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Populations, pools, and peccaries: simulating the impact of ecosystem engineers on rainforest frogs.

Ringler M, Hödl W, Ringler E - Behav. Ecol. (2015)

Bottom Line: Following the supplementation, population size almost doubled as a result of increased autochthonous recruitment driven by a higher per-capita reproduction of males and a higher proportion of reproducing females.The effect was evenly distributed across the population.Our study shows that management and conservation must consider nontrophic relationships and that human "ecosystem engineering" can play a vital role in efforts against the "global amphibian decline."

View Article: PubMed Central - PubMed

Affiliation: Department of Integrative Zoology , University of Vienna , Althanstrasse 14 , A-1090 Vienna , Austria and.

ABSTRACT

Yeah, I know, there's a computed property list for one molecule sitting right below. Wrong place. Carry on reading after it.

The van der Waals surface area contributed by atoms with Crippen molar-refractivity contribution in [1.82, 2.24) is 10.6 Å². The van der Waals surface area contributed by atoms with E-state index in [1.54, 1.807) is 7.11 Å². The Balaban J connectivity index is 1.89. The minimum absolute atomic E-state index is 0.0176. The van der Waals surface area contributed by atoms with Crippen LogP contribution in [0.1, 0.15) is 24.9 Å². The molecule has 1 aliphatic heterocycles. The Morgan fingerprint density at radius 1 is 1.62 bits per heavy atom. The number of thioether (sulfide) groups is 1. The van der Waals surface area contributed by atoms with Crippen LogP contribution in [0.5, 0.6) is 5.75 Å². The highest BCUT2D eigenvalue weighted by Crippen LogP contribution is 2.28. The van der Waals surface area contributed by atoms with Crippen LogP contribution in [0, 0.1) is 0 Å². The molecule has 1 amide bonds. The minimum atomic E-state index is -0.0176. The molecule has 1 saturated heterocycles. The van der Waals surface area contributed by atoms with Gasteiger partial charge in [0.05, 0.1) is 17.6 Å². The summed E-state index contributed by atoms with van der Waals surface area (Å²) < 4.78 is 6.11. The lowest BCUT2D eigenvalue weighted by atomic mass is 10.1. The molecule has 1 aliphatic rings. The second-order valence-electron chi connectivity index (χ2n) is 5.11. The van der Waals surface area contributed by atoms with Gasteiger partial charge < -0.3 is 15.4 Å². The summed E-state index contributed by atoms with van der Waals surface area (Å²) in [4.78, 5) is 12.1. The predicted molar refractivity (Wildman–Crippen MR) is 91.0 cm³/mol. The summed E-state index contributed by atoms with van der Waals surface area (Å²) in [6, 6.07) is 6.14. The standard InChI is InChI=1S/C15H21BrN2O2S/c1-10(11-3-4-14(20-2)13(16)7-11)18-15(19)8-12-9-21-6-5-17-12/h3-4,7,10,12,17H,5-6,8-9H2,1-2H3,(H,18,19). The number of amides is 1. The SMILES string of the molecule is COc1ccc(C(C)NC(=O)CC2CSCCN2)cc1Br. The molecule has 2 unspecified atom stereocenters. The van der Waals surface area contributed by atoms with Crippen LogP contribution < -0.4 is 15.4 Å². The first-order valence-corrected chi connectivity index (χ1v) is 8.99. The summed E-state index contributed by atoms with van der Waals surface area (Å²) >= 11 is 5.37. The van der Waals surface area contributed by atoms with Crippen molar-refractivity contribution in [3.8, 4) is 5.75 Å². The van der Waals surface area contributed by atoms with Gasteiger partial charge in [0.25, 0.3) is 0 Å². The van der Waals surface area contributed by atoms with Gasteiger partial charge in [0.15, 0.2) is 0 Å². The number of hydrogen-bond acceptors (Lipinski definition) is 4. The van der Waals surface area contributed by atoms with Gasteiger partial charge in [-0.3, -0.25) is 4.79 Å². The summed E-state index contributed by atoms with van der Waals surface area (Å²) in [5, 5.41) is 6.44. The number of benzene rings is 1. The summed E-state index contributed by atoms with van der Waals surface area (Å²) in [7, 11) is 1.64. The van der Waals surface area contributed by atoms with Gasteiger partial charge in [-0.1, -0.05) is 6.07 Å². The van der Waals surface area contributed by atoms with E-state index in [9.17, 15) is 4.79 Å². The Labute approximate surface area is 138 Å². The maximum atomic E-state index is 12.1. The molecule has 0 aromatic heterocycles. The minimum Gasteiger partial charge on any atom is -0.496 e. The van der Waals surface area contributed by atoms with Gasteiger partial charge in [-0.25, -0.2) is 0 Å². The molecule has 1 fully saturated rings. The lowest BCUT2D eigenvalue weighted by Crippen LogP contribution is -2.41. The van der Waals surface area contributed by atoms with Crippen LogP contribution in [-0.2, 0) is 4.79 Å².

"Ecosystem engineering" describes habitat alteration by an organism that affects another organism; such nontrophic interactions between organisms are a current focus in ecological research. Our study quantifies the actual impact an ecosystem engineer can have on another species by using a previously identified model system-peccaries and rainforest frogs. In a 4-year experiment, we simulated the impact of peccaries on a population of Allobates femoralis (Dendrobatidae) by installing an array of artificial pools to mimic a forest patch modified by peccaries. The data were analyzed using a gradual before-after control-impact (gBACI) model. Following the supplementation, population size almost doubled as a result of increased autochthonous recruitment driven by a higher per-capita reproduction of males and a higher proportion of reproducing females. The effect was evenly distributed across the population. The differential response of males and females reflects the reproductive behavior of A. femoralis, as only the males use the aquatic sites for tadpole deposition. Our study shows that management and conservation must consider nontrophic relationships and that human "ecosystem engineering" can play a vital role in efforts against the "global amphibian decline."